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The Sky This Week, 2010 January 26 - February 2

Groundhog Day, and Mars Attacks!
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Mars, 2010 January 14, 03:43 UT
South at top. Note prominent north polar ice cap

The Moon waxes in the late evening sky this week, brightening snowy landscapes as she beams down from her perch high among the winter stars.  Full Moon occurs on the 30th at 1:18 am Eastern Standard Time.  This Full Moon is popularly known as the Wolf Moon, Snow Moon, or Hunger Moon, each of which bears connotations of the depths of winter’s icy grip.  Luna starts the week close to the star El Nath, high in the sky during the late evening hours.  She passes near Castor and Pollux, the Gemini Twins, two nights later.  On the 29th Luna lies just six degrees south of bright ruddy Mars among the faint stars of Cancer, the Crab.  By the week’s end she dives toward the southern reaches of the ecliptic, rising late in the evening with the fainter stars of spring.

The week ends with one of my favorite astronomical observances, Groundhog Day, which has its roots well-entrenched in ancient folklore.  Originally celebrated among Celtic people as “Imbolc”, it was traditionally the time that ewes started lactating in anticipation of the birth of their spring lambs.  As Christianity spread into Europe, the day became significant as “Candlemas”, the 40th day after Christmas, when the infant Jesus was presented at the temple by Joseph.  Both traditions incorporated watching the behavior of hibernating animals as a gauge of the coming arrival of spring.  They were also days that happened to mark the mid-point of the astronomical season of winter, so-called “cross-quarter” days.  In America, the weather forecasting prowess of hibernating animals was introduced by German immigrants to southeastern Pennsylvania in the 1840’s.  The groundhog replaced the badger in the imported tradition, but the theme was the same.  If the groundhog saw its shadow on Groundhog Day, it meant six more weeks of winter.  No visible shadow portended an early spring.  Of course, there are now many groundhogs in many locations in the U.S. and Canada, and local weather conditions can influence the outcome of local observations.  One thing that is always certain is that, astronomically, winter ends on the vernal equinox, which falls on March 20th at 12:32 pm EST this year.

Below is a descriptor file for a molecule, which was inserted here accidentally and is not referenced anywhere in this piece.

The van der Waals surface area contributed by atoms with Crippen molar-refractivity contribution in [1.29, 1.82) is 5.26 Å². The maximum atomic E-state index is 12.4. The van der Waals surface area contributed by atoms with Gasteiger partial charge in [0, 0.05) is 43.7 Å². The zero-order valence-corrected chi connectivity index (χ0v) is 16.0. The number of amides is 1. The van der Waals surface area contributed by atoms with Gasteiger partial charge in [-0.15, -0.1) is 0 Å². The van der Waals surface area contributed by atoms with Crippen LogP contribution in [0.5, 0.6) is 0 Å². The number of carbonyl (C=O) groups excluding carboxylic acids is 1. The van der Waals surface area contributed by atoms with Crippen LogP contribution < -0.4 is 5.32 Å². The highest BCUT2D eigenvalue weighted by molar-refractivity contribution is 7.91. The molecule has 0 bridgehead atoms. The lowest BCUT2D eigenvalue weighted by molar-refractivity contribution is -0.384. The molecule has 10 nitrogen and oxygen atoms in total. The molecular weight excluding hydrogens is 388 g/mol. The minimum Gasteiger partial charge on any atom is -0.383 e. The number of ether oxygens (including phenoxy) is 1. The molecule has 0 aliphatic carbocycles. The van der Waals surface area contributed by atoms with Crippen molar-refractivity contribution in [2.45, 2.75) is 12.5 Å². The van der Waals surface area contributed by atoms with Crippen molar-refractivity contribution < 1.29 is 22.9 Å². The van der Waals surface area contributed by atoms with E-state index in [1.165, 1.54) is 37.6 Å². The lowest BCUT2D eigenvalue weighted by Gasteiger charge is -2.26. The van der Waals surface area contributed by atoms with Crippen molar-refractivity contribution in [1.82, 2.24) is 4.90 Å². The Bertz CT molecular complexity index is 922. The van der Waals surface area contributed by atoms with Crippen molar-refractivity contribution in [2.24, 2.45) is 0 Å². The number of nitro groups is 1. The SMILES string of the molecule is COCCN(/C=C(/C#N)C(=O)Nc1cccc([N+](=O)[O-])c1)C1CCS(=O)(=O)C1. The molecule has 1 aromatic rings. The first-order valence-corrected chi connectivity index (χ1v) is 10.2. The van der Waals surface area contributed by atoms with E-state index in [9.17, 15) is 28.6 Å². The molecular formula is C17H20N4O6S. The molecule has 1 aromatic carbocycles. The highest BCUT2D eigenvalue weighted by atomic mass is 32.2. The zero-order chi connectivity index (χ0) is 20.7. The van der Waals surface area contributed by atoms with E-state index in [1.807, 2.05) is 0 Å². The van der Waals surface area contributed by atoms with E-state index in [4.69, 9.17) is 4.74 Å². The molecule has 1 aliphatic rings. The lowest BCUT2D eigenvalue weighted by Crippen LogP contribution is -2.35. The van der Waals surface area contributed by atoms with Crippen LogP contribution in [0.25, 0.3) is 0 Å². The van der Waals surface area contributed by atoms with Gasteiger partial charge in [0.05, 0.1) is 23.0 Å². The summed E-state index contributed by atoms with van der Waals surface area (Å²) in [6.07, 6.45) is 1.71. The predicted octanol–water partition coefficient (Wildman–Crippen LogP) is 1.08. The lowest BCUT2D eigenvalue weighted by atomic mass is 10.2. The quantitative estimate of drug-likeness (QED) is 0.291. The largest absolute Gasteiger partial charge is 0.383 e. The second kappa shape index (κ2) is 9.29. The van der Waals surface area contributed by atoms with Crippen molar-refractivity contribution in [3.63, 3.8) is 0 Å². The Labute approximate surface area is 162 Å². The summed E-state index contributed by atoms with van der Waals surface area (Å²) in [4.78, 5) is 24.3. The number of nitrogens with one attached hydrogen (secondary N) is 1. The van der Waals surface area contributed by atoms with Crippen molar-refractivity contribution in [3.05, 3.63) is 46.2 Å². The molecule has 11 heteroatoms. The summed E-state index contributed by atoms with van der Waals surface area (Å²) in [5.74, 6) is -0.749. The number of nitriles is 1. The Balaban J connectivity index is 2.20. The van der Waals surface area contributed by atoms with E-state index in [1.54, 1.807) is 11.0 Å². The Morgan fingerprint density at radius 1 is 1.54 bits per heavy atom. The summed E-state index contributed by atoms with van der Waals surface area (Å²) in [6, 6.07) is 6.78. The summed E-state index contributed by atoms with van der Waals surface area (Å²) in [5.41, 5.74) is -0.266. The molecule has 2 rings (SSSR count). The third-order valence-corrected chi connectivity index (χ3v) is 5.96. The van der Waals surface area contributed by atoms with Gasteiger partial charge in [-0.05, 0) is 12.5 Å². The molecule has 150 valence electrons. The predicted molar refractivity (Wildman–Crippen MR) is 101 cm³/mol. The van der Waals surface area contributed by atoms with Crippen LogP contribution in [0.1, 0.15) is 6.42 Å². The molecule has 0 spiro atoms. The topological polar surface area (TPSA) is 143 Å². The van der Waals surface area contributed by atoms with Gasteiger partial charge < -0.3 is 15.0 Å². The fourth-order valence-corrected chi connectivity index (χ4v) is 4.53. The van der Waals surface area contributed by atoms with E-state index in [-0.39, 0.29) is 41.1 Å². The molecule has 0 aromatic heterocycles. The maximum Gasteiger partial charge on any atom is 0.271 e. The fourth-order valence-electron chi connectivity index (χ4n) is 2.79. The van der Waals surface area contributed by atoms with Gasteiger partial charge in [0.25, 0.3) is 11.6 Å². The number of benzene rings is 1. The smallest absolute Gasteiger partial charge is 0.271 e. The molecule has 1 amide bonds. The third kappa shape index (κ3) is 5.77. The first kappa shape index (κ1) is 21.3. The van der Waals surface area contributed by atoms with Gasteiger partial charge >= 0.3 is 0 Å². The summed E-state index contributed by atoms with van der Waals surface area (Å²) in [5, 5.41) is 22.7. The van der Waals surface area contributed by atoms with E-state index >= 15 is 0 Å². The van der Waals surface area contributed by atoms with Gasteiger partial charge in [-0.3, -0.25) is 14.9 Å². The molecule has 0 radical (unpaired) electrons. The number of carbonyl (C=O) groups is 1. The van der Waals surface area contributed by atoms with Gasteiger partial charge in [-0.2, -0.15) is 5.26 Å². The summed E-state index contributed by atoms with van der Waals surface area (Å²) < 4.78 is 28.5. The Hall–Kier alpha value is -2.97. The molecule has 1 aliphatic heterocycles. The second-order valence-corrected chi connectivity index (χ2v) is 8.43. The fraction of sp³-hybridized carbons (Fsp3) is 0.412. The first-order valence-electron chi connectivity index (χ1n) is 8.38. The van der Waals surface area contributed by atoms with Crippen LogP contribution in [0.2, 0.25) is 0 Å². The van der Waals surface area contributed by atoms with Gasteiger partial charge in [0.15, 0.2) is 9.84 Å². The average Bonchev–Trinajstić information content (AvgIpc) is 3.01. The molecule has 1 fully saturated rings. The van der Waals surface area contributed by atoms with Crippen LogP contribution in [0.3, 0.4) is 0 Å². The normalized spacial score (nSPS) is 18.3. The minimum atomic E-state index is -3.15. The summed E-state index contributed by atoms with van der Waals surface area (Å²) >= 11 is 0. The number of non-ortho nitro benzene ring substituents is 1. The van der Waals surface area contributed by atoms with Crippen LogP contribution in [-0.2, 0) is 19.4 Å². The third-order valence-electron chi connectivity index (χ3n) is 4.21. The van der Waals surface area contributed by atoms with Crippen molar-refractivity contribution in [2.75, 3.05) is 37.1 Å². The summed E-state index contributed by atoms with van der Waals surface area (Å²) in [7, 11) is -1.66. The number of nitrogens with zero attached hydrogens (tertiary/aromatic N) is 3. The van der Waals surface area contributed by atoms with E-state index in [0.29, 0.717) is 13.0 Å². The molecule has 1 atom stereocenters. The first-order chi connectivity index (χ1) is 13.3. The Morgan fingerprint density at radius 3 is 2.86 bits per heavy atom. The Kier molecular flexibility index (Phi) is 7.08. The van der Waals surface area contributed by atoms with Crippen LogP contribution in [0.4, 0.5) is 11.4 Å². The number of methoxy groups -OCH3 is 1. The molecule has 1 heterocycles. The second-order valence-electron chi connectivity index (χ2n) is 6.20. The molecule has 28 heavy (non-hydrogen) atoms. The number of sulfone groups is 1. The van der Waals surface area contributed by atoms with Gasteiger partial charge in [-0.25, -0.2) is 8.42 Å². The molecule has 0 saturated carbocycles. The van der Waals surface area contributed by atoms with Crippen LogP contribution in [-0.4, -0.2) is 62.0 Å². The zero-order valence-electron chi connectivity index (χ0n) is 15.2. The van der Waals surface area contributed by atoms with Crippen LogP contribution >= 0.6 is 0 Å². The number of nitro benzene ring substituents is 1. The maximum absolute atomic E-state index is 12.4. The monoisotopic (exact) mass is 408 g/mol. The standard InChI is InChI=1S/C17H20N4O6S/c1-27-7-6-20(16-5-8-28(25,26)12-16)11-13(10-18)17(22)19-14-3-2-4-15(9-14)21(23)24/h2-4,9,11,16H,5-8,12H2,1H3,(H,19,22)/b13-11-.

Giant Jupiter can still be glimpsed in evening twilight, but he’s rapidly losing ground to the relentless Sun.  As the week opens he sets two hours after the Sun.  By the week’s end he loses another 20 minutes to Old Sol, setting just after the end of evening twilight.  He’ll pass behind the Sun on February 28th, and emerge into morning twilight later in March.

The warm glow of Mars now takes over as the night’s brightest planet.  This is the best week of the year to observe the red planet, since he will be closer to the Earth on the night of the 27th than he will be from now until the spring of 2014.  That said, this is not a particularly favorable opposition since Mars is close to his most distant point from the Sun, but a modest telescope under steady skies can still pick out quite a bit of detail on his 14 arcsecond disc.  In particular, his north polar icecap is very prominent and should be visible in a good four-inch instrument.  Six- to eight-inch telescopes should reveal some of the darker features that dominate the planet’s southern hemisphere.  Mars reaches opposition on the 29th, when he will be well-placed in the sky from dusk to dawn.
 
Saturn is following hard on the heels of Mars.  The ringed planet is now located among the stars of the sprawling constellation Virgo, and by the week’s end he rises at 9:30 pm.  If you’re up late looking at Mars, give Saturn a glance before you pack up for the night. 

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